link to this comment
jb38's 7,179 posts GB flag
Sunday, 27 July 2014
Jamie Rose
5:39 PM

hi, before the Reduced quality as made the picture blurred a bit and I can see the white doted lines on the top left of the screen now. don't know what's happening. but it's only doing it on recorded programs on Freeview. can anything be done about this.?

link to this comment
Jamie Rose's 6 posts GB flag
Jamie's: mapJ's Freeview map terrainJ's terrain plot wavesJ's frequency data J's Freeview Detailed Coverage
Friday, 1 August 2014
Jamie Rose
12:25 AM

When will the quality be increased again on the crystal palace transmitter.? Cause of the white doted lines on the top left of the screen I can see on recorded program's. (51.5142,-0.5710) 

link to this comment
Jamie Rose's 6 posts GB flag
Monday, 3 November 2014
11:22 PM

dear sir/madam
we live in bn3 and receive all freeview channels except those on Com5. Whenever we retune or rescan our HD disc recorder/freeview box fails to pick up Com 5 channels. Is there a reason for this? This problem is for both our TV's; one has an internal freeview box and did once get a signal whereas the second TV can never get a signal.
Yours faithfully
Pagets of Hove

link to this comment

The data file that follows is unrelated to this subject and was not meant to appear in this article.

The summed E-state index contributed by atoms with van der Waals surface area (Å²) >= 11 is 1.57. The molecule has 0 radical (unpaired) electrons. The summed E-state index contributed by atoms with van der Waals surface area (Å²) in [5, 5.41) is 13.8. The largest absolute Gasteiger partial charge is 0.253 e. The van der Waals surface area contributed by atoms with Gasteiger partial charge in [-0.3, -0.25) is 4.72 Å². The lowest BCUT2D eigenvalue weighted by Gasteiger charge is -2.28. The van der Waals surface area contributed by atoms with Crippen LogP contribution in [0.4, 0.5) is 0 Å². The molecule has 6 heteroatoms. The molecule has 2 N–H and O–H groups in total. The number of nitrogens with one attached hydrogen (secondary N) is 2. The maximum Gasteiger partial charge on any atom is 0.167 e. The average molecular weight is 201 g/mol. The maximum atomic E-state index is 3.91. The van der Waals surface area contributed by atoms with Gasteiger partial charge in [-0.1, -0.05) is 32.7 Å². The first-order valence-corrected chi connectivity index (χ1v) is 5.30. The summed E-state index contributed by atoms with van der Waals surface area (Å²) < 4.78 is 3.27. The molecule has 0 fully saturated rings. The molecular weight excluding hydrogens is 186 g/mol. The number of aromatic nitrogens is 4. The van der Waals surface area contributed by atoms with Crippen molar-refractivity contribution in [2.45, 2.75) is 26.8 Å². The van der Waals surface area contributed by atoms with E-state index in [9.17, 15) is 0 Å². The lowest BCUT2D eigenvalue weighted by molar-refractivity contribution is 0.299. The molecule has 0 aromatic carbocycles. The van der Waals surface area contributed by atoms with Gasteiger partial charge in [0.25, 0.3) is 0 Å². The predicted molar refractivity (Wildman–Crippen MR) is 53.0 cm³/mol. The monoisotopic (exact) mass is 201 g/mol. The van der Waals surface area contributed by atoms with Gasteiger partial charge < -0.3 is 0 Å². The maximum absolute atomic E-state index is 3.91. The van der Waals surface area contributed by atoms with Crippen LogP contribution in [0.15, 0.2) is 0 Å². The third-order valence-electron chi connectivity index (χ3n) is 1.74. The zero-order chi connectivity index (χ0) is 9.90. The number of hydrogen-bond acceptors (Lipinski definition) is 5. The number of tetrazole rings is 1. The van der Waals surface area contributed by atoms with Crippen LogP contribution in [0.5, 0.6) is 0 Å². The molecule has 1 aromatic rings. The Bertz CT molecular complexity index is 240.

erica's 1 post GB flag
erica's: mapE's Freeview map terrainE's terrain plot wavesE's frequency data E's Freeview Detailed Coverage
Dave Lindsay

11:34 PM

erica: Try going to the manual tuning screen and enter UHF channel 56 (754MHz) - which is that of COM5 from Whitehawk Hill. Do this but don't press the button to scan/add services. Instead, wait and see what reading of strength and quality is given. Does it remain constant or is it varying?

link to this comment
Dave Lindsay's 5,724 posts GB flag
Friday, 9 January 2015
9:37 PM

Can anyone confirm that there are some tuners that are not able to deal with the LW multiplex, 538 MHz, C29, at Crystal Palace, that contains local channel London Live? My Sony Bravia and a Medion freeview box have no problem, but a Goodman GDB3 box doesn't detect it. A couple of Samsung TV owners locally have also reported the same failure. I guess it may be that it's the mux's DTG-12 mode that's not being catered for.

link to this comment